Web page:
Westerners know the loofah as a bathroom accessory, a natural sponge for scrubbing and cleaning. To the Chinese, however, it offers both food and functionality.
The loofah grows fast and in spring it is sowed as soon as the first frosts are over. Before long, its graceful tendrils wind upward, reaching to the warming sun,
By early summer, the flowers are blooming and the tiny gourds would form. It only takes about one or two weeks for the fruit to mature, so farmers need to know the exact time to harvest. Too early, and the loofah will not be sweet enough. Too late, it becomes tough and fibrous and can only be left on the vine to dry into sponges.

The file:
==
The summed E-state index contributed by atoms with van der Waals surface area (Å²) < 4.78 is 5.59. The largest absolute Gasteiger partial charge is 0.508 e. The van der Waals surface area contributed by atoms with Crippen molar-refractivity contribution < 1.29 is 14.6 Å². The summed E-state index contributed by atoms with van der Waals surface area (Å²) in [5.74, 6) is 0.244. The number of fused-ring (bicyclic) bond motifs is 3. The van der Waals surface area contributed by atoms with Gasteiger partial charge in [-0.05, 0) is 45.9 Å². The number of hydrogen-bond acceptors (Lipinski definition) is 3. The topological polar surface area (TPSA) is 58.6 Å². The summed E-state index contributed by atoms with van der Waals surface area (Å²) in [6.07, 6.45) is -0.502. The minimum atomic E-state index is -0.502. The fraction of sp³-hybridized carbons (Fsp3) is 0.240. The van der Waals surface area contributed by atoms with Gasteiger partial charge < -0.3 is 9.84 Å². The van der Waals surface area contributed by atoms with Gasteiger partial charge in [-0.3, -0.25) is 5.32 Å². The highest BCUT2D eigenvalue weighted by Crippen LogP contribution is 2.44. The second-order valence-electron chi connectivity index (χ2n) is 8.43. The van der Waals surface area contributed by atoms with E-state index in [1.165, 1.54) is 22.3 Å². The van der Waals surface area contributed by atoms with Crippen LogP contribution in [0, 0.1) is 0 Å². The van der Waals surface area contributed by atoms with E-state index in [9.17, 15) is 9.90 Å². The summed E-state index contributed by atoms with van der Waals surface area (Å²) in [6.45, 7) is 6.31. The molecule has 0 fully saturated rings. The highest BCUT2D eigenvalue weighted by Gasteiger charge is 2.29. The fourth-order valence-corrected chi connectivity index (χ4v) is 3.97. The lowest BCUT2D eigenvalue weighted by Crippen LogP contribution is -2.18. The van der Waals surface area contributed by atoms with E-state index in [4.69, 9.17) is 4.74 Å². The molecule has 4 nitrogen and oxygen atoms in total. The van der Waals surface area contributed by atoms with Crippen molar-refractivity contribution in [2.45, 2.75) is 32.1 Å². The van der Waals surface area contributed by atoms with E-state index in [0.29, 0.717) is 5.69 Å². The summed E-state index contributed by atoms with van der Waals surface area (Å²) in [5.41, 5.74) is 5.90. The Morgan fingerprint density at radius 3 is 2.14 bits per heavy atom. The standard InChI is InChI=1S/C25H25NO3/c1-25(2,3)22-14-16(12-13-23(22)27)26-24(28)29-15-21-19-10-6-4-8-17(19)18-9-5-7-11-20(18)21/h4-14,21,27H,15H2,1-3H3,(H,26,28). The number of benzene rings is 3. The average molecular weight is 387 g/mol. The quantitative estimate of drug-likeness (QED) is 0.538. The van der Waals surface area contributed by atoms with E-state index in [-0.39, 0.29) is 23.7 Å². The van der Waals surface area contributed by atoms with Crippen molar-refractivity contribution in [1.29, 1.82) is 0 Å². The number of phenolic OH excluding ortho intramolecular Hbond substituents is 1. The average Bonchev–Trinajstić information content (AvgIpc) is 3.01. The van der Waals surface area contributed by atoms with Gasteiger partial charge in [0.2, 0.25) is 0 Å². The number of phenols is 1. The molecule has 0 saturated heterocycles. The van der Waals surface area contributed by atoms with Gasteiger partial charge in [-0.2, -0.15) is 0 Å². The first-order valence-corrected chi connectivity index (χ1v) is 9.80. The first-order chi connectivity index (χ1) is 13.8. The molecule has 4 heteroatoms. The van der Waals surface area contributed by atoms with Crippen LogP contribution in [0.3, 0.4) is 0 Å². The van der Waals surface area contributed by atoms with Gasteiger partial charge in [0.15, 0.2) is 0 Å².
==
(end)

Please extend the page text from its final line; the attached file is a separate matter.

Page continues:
There are two main varieties of edible loofah grown in China.
South of the Yangtze River, the loofah has a rough skin with vertical ridges running down the fruit. This is the angled loofah, more popularly grown in the southern provinces.
Up north, a more drought-resistant loofah has lost its spines, but not its tough skin. The smoother skinned loofah is the variety grown in northern provinces.
Because it fruits in summer, the loofah has become the vegetable of the season.
In the north, it is thinly sliced and fried with scrambled eggs for an easy vegetable dish. It is cut into wedges and made into soup with a sprinkle of salted krill.
But it is in the southern provinces that the loofah, also known as silky gourd or sigua, comes into its own.